Patent No. 2253940A: Brew Cooling Equipment

Today in 1941, US Patent 2253940 A was issued, an invention of Gerald D. Peet, for his “Brew Cooling Equipment.” There’s no Abstract, although in the description it includes these claims:

The present invention is concerned with the art of cooling brew within the original shipping and storage package, by the circulation of cooling fluid through hollow structures in heat conductive relation with the brew contents.

As conducive to a clear understanding of the invention, it is noted that in the practical operation of brew cooling and dispensing systems of a it would be sufficient, however, to keep the contents of the kegs on reserve at ‘a temperature well above dispensing temperature and yet sufficiently cool to prevent deterioration. An arrangement which would impart such lesser degree of refrigeration to the contents of the kegs on reserve would bring about economy in power consumption and in the capacity of the refrigerating installation when it is attempted to direct the cooling fluid through cooling passages of constant area, the desired economy is not readily attainable because it is the magnitude of the cooling conduit area submerged in the brew which primarily determines the temperature to which the brew is cooled, assuming that an adequate supply of refrigeration is available, as it is in practice.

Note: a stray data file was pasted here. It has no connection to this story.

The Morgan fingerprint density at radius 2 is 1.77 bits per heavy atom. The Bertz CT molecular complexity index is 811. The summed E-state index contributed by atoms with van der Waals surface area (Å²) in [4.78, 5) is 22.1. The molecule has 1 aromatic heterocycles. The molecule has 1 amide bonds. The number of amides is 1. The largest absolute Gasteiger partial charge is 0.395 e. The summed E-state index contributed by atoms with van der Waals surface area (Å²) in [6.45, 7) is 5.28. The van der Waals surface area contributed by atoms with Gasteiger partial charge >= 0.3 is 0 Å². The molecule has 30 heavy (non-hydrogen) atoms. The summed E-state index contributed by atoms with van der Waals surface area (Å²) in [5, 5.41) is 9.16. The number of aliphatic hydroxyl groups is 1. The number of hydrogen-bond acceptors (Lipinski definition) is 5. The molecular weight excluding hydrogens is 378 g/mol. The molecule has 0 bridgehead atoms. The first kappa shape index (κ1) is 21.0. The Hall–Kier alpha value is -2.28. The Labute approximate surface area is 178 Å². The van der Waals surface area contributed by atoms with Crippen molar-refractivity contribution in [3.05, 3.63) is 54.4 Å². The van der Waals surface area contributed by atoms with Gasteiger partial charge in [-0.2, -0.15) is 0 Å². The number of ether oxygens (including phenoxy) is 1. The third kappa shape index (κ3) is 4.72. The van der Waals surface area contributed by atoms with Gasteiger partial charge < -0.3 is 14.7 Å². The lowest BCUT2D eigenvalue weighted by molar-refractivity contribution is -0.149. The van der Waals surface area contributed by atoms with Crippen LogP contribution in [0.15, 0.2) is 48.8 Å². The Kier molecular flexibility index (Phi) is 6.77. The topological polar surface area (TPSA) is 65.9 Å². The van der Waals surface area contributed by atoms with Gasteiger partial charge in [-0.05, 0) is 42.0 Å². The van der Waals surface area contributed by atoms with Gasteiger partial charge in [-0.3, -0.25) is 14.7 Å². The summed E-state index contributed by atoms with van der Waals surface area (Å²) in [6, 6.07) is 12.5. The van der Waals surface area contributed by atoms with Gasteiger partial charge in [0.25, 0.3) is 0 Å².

Viewed from the aspect of the keg structure per se, rather than as a system and method of operation, it is noted that the cooling instrumentalities which engage the contents of brew kegs of the internally cooled type require periodic inspection to assure their operative and sanitary condition.

For convenience and economy, it is therefore an important object so to construct and arrange such coolers as to facilitate removal thereof from the keg structures for such inspection and for repair and re-installation or replacement as the case may be, and that without bling or breaking down the kegs.


Historic Beer Birthday: Hans Adolf Krebs

Today is the birthday of Hans Adolf Krebs (August 25, 1900-November 22, 1981). He was a German-born British physician and biochemist. He was the pioneer scientist in study of cellular respiration, a biochemical pathway in cells for production of energy. He is best known for his discoveries of two important chemical reactions in the body, namely the urea cycle and the citric acid cycle. The latter, the key sequence of metabolic reactions that produces energy in cells, often eponymously known as the “Krebs cycle,” earned him a Nobel Prize in Physiology or Medicine in 1953. And it’s the Krebs cycle that is his relation to brewing, as it’s also known as the respiratory phase, the second aerobic state of the fermentation process immediately following the lag period.


Here’s a description of the Krebs cycle from Life Fermented:

The Krebs cycle, also known as the tricarboxylic acid (TCA) cycle or the citric acid cycle, is a circular and repeating set of reactions which requires oxygen. In beer making, this would occur in the first stage of fermentation when the yeast is pitched into a well aerated wort, and carries on until all oxygen is used up.
Pyruvate (are you tired of this word yet?) is first converted to acetyl-CoA (pronounced “Co-A”) in the following reaction:

pyruvate + 2 NAD+ + CoA-SH → acetyl-CoA + CO2 + NADH, with the help of the pyruvate dehydrogenase (PDH) complex. Note that this is the first time CO2 is produced, and yet more NADH is generated.